SSID or Service Set Identifier is an acronym that is related to Wi-Fi Networks. SSID is basically the name of the Wi-Fi Network that is either set by default by the manufacturer or a customized name set by the owner. SSIDs are meant for the identification of Wi-Fi networks, without them you wouldn’t be able to distinguish between different networks.
SSIDs are meant to be unique so, you can connect to the correct network. When you buy a new router from a manufacturer then the network usually has a default SSID, indicating the name of the manufacturer, but it is good that you change the SSID of your network to a custom name of your choice, so people can connect to your network without any difficulty.
An SSID can be up to 32 characters in length with no lower limit, and it may include special characters, spaces, periods, underscores, and dashes. SSIDs are case-sensitive and there is a huge difference between an SSID in lower-case and an SSID in upper-case.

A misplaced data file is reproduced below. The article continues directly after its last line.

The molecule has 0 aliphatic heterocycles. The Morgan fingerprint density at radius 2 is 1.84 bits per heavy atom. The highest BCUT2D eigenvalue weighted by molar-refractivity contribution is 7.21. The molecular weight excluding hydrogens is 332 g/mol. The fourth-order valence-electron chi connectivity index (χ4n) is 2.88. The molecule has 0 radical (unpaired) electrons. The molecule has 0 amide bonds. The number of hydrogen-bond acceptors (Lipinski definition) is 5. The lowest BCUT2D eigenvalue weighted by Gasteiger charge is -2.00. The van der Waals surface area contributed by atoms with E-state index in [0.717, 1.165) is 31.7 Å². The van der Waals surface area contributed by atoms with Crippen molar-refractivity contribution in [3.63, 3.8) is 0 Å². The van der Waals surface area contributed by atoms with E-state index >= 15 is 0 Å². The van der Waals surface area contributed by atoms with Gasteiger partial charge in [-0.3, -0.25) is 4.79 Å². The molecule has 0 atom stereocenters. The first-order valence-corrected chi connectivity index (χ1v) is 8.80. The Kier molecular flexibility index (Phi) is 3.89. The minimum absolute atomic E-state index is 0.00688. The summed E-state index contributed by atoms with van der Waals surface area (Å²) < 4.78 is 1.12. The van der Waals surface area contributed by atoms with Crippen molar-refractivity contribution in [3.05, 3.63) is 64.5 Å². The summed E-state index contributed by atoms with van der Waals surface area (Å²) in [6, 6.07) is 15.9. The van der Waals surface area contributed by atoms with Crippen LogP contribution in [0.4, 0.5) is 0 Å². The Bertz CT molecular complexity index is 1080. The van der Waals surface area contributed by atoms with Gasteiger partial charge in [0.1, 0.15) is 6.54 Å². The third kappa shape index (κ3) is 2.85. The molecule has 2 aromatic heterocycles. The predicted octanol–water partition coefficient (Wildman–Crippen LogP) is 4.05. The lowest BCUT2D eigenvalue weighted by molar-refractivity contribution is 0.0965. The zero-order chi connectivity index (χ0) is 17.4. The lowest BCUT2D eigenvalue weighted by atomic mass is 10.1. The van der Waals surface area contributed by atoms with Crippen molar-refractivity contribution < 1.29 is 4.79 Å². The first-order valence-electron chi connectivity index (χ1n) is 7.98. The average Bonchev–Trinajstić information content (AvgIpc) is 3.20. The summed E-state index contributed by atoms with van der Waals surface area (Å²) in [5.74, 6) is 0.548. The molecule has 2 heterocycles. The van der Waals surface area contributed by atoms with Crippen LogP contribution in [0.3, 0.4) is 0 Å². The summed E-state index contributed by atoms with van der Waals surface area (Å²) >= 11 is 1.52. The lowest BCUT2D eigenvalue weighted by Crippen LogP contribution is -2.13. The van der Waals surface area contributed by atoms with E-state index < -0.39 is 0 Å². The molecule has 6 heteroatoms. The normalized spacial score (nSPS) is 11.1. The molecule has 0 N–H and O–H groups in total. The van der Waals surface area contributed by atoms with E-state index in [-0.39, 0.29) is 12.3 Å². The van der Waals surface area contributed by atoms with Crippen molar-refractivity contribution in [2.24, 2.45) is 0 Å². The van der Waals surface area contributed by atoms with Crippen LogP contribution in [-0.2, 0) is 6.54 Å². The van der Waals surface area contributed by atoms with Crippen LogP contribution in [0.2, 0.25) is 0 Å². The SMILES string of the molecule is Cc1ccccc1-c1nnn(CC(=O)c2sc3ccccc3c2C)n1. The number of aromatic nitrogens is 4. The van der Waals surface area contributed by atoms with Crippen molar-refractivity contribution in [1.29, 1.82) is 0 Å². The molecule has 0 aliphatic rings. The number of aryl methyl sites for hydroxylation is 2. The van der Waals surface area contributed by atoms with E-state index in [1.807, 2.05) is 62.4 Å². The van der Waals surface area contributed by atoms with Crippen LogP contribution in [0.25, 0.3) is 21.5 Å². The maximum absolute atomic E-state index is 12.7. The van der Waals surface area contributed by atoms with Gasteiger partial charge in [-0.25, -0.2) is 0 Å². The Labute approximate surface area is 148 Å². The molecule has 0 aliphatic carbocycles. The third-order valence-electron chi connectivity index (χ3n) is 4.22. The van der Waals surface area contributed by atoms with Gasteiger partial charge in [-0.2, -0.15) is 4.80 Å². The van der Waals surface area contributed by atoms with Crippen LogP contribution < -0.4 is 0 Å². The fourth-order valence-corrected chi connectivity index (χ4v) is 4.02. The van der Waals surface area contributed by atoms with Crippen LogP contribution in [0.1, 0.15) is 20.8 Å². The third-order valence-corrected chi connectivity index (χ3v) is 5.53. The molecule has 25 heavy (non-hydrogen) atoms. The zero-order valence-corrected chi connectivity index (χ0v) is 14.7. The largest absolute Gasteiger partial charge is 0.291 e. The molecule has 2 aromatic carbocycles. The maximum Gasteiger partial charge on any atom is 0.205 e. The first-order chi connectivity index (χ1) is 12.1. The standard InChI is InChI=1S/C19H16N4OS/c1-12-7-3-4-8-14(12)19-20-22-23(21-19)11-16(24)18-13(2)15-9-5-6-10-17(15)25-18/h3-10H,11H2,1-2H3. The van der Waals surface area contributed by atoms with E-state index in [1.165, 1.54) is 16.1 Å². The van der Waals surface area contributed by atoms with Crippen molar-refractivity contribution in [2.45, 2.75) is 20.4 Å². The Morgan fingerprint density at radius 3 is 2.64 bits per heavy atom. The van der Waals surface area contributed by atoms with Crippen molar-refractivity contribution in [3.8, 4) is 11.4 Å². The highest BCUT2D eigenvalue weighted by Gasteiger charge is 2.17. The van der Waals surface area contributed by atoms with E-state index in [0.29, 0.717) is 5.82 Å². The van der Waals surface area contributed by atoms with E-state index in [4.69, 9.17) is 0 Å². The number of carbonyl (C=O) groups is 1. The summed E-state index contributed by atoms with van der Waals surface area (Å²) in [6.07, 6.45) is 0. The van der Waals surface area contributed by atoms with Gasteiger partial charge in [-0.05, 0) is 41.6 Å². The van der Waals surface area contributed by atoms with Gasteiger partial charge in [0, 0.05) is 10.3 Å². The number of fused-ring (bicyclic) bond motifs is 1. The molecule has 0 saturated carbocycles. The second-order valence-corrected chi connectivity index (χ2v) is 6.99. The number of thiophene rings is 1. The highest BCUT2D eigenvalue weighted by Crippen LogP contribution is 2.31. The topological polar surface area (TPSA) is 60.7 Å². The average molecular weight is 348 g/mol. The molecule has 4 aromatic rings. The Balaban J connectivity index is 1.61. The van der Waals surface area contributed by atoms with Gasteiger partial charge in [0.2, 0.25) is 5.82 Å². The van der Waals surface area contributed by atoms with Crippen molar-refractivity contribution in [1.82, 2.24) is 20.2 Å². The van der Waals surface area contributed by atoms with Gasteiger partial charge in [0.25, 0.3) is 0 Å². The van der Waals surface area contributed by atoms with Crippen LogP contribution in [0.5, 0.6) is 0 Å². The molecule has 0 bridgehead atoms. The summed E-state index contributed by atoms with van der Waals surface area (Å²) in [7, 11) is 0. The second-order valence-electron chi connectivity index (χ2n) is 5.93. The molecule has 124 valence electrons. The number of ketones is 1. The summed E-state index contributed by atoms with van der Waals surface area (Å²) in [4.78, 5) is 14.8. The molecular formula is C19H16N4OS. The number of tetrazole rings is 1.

All the routers and Wi-Fi devices broadcast their SSIDs and nearby devices can connect to those networks using SSIDs. If the network is open then anyone can join the network just with the correct SSID and if it is password protected then you would need to enter the passphrase in order to connect to the network.
If there are multiple networks with the same SSID, for instance, there are two networks with the SSID “Home” then there can arise complications. Some devices will connect to the network with the strongest signal while some devices will prefer to join the network that they discover first.
If there are other networks with the same SSID then your device may face complications while connecting, therefore, it is good that you change the SSID if there are other networks with the same SSID available nearby.